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L.A. County Sheriff's Department fosters 'gang-like activity' among jail deputies, suit alleges

Two deputies who were allegedly attacked by six colleagues at a Christmas party in Montebello last year say the department encourages lawlessness in its jails that has led to violence.

May 05, 2011|By Robert Faturechi and Andrew Blankstein, Los Angeles Times
  • The deputies described as the aggressors in an altercation in December worked on the third floor of Men's Central Jail, where they were believed to have formed an aggressive clique known to flash gang-like hand signs.
The deputies described as the aggressors in an altercation in December… (Brian van der Brug / Los Angeles…)

Two Los Angeles County sheriff's deputies who were allegedly attacked by other deputies at a Christmas party last year have accused the department of encouraging an atmosphere of lawlessness and violence among its jail employees, according to a lawsuit filed Wednesday.

The allegations stem from an altercation at a Montebello banquet hall last December when about half a dozen deputies allegedly assaulted two others and punched a female deputy who tried to intervene in the face. The deputies who were described as the aggressors worked on the third floor of Men's Central Jail, where they were believed to have formed an aggressive clique known to flash gang-like hand signs.

In March, the department moved to fire six deputies in what was called one of the largest terminations in connection with a single incident in Sheriff's Department history. Prosecutors are still considering whether to file criminal charges.

According to an attorney for the two deputies, the exchange began when Deputy Chris Vasquez, who was outside the banquet hall smoking a cigarette, told a deputy from the third floor that employees there were too slow in moving inmates down to the jail's visiting area and said they should work faster.

Authorities have characterized that comment as a taunt, but attorney Greg Yates, who represents the two deputies, described it as a friendly suggestion.

A short time later, Vasquez was waved over by the other deputy and his colleagues. When Vasquez approached, one told him, "Hey, tell the rest of these guys what you told me," according to Yates' account of the incident.

"You know you disrespected us by talking like that," replied another in the group, Yates said.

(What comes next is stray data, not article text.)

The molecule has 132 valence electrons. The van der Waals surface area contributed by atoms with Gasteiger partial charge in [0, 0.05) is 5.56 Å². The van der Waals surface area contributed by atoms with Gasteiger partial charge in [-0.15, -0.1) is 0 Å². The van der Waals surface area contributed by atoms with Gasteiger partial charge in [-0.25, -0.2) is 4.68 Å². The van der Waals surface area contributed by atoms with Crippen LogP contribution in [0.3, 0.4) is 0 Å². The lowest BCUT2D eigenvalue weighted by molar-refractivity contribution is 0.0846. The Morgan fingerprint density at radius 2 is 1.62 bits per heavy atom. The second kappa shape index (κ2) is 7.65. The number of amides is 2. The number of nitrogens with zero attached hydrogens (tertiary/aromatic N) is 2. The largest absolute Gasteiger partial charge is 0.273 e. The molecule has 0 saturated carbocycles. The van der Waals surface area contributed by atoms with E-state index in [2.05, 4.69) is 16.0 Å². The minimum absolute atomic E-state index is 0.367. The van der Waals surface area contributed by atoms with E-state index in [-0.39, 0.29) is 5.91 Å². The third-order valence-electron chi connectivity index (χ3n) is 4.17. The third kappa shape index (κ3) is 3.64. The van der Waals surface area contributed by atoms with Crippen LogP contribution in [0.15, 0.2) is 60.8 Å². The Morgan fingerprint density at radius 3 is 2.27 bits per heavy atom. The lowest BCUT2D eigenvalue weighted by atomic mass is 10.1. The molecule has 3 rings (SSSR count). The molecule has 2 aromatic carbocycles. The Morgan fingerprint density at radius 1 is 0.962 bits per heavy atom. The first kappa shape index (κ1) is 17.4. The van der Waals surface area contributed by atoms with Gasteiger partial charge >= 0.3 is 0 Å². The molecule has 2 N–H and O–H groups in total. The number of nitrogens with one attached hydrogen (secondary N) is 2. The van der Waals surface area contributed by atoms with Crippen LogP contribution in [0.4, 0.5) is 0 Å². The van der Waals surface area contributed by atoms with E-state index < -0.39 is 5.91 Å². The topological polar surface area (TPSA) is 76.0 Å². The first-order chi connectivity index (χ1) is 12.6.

At that point, one of Vasquez's friends, Deputy Elizario Perez, approached and tried to pull Vasquez away, Yates said. But within moments Perez was pulled around and assaulted while Vasquez was jumped by the rest of the group, the attorney said.

"This was not mutual combat, this was not one-on-one," Yates said. "This was a beat down."

The two deputies are alleging the Sheriff's Department fosters "gang-like activity" among its jail deputies that has led to violence between inmates, against inmates and, in this case, against fellow deputies. The allegations come amid other recent accusations of brutality inside county jails. Last February, an ACLU representative spurred an internal criminal investigation after she said she saw two deputies, unaware of her presence, beating an unconscious inmate for at least two minutes.

Public records obtained by The Times show that deputies assigned to the third floor of Men's Central Jail, where the gang-like clique is believed to have been formed, had a higher number of use-of-force incidents against inmates during a recent four-year period than those assigned to any other floor at the downtown L.A. facility.

In response to allegations that a gang-like clique had formed inside its jails, department officials say they have implemented regular staff rotations that might prevent deputies from forming such groups.

The lawsuit filed in federal court alleges the department is "grossly inadequate" in "disciplining and controlling … deputies, particularly with respect to illegal acts and acts of excessive force."

Gregory Smith, who is also representing the injured deputies, blamed sloppy hiring, saying the department needed to improve background checks so deputies "don't adopt the culture of the inmates they are charged by the public to guard."

Sheriff's officials have refused to name the deputies involved. The lawsuit identifies seven deputies: Alfonso Andrade, Hernan Delgado, Joseph Gonzalez, Juan Navarro, Jeffrey Rivera, Mauricio Rodriguez and Jason Snyder. The deputies could not be reached for comment.

Sheriff's officials would not confirm whether those names include the six whom the department has moved to fire. Attorney Richard A. Shinee, whose firm is representing the deputies on behalf of the deputies union, has said the men plan to fight the department's efforts to fire them.

Yates said his clients have lasting injuries, including back problems and deteriorated vision. One suffered a concussion, he said.

Sheriff's spokesman Steve Whitmore denied the allegations that the Sheriff's Department fosters "lawlessness" among jail employees, saying the department has taken swift action in response to the incident. "The whole story will be told, and we look forward to the opportunity to tell it."

robert.faturechi@latimes.com

andrew.blankstein@latimes.com

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